JobKeeper was one of the most successful economic support programs in Australia’s history. It was more than just a wage subsidy. It put a floor under the economy. It saved more than 700,000 jobs. It overwhelmingly supported small businesses, which were 97 per cent of the recipients. It helped secure our economic recovery.

It was, in the words of the governor of the Reserve Bank, a “remarkable program” for which noted economist Chris Richardson gave Treasury an A+.

First, its economic impact. When JobKeeper was announced on March 30 last year, the country was in lockdown and the economy in free fall. Consumer and business confidence was at a record low. The ASX 200 had posted its biggest daily fall on record and had lost about a third of its value over the month. Unemployment was rising rapidly. More than 850,000 jobs were lost between March and May and a further 1.8 million people lost hours of work.

Treasury feared that without JobKeeper, unemployment could reach 15 per cent with more than two million unemployed and the economy could contract by as much as 24 per cent.

As the queues outside Centrelink grew by the thousands, Deloitte Economics summed up the mood: “This looks set to be the sharpest recession Australia has seen since the Great Depression of the 1930s. These are uncharted waters. Fear is the key to the outlook and fear generates its own momentum. That makes it really hard to stop.”

We needed to act decisively and we did. With monetary policy largely exhausted, the Morrison government provided an unprecedented fiscal response. JobKeeper immediately stemmed the tide of job losses. Consumer confidence increased for nine consecutive weeks after its announcement. More than 3.8 million people and one million businesses directly benefited. Together with our other economic support measures, JobKeeper provided a $100bn boost to economic activity, or 5 per cent of GDP, in 2020-21 alone.

In short, JobKeeper did its job. Unemployment reached 4.6 per cent in July, a 12-year low and well below the 5.7 per cent when we came to government. Ahead of any advanced economy, by March this year there were more people in work than before Covid.

In the words of one construction business, “JobKeeper ensured we stayed breathing”, and for another in the food services sector, “JobKeeper is the only reason we are open today.”

During the recessions of the 1980s and ’90s, unemployment effectively doubled and took eight and 10 years respectively to get back to where it was. With JobKeeper, unemployment got back to its pre-pandemic levels in just more than a year. This is JobKeeper’s legacy. The scarring of the labour market that has been the legacy of previous recessions was avoided.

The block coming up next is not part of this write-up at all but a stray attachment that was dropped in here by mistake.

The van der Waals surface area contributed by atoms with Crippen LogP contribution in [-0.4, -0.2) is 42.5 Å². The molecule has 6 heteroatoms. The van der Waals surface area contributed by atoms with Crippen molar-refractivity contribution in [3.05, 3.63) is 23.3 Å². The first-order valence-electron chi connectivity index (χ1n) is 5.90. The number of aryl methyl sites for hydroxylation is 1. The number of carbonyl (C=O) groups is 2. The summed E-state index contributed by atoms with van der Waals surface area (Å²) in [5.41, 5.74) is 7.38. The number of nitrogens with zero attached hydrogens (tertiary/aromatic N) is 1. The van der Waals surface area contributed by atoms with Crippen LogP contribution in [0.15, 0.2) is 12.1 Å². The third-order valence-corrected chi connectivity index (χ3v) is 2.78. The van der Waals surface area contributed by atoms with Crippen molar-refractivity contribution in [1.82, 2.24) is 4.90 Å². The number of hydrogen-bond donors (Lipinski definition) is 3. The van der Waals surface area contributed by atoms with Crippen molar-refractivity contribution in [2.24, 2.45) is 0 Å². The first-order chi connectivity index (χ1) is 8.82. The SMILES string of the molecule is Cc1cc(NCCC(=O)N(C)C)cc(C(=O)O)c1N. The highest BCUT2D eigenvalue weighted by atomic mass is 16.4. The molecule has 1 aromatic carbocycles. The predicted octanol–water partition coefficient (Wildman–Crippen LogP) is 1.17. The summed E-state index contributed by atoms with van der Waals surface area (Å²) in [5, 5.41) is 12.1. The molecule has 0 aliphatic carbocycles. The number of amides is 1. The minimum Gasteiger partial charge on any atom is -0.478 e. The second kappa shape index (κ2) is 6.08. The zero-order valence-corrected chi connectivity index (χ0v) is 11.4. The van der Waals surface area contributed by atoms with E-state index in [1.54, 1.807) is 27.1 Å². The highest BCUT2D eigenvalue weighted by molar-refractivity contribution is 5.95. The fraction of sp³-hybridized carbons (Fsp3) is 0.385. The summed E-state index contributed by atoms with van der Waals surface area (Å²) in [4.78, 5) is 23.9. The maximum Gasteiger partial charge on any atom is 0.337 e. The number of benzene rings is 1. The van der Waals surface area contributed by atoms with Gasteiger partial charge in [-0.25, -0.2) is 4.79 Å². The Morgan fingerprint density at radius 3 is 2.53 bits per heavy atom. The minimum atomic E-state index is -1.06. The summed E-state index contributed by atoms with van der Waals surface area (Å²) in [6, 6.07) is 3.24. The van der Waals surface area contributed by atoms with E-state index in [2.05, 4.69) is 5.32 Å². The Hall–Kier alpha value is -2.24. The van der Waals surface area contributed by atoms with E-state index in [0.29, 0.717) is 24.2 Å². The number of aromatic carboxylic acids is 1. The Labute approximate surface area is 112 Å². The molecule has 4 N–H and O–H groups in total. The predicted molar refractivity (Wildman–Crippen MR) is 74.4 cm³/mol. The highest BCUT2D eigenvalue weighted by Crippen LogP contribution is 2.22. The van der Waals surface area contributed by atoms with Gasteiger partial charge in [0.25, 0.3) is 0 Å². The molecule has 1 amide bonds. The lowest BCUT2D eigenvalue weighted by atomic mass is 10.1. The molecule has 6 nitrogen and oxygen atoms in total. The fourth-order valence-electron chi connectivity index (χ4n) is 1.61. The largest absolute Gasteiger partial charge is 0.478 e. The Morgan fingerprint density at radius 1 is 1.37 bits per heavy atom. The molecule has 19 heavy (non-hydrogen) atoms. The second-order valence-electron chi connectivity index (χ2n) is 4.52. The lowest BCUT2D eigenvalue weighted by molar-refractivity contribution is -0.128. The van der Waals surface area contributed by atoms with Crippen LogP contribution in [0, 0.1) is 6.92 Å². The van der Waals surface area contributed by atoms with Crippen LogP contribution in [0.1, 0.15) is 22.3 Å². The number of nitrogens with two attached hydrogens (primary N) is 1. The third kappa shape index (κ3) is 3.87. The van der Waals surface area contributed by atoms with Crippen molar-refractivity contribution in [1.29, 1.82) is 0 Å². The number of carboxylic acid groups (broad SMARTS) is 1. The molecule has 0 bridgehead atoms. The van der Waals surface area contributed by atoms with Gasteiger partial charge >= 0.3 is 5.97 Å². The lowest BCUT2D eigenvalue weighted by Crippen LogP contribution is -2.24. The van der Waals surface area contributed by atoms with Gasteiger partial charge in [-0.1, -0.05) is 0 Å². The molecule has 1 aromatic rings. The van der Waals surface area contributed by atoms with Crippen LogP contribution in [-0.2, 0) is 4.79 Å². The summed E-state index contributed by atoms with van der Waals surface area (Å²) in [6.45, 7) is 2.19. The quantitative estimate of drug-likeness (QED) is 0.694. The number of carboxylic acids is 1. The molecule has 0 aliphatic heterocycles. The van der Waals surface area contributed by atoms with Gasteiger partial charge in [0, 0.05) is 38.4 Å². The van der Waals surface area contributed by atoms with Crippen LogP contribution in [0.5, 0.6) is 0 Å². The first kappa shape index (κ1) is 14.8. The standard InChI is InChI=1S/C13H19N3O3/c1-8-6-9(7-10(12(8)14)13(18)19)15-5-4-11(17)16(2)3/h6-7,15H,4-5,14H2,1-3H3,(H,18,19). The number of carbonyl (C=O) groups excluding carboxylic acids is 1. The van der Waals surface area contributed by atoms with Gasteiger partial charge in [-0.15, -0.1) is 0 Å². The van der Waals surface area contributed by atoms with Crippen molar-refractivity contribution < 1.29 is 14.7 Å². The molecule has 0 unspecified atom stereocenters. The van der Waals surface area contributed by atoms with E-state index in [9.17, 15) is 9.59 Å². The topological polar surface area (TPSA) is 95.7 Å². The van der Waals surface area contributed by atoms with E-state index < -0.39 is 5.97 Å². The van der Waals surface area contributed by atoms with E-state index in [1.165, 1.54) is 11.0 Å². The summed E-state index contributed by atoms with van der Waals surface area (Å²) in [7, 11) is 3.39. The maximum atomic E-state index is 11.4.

Australia’s economy contracted by just 2.5 per cent last year compared with about 5 per cent in Japan and Canada and 10 per cent in Britain. By the end of June this year our economy had recovered faster and stronger than any advanced economy in the world.

JobKeeper was fundamental to Australia’s economic bounce back. Nothing its detractors say or do can deny that fact.

Second, JobKeeper was well targeted. For the first six months of the program, a flat payment of $1500 was paid to each eligible employee through their employer. It was a requirement of the program that every dollar of JobKeeper received be paid to a firm’s eligible employees. Firm eligibility was based on anticipated decline in turnover. This design feature enabled the money to flow into the economy quickly and to those sectors most in need – covering 50 per cent of employees in the arts and recreation industry, 35 per cent of those in food and accommodation, and 25 per cent of those in retail.

If payments had been based instead on a business’s actual decline in turnover or a percentage of a person’s actual wage, it would have taken months to deliver the support, preventing the immediate impact JobKeeper had in saving jobs and boosting confidence.

Significantly, JobKeeper’s design enabled employers to vary the hours, duties and location of their staff so they could effectively adapt their work practices to the health restrictions in place. It was unlike Britain’s furlough scheme, where an employee had to be stood down for the wage subsidy to flow.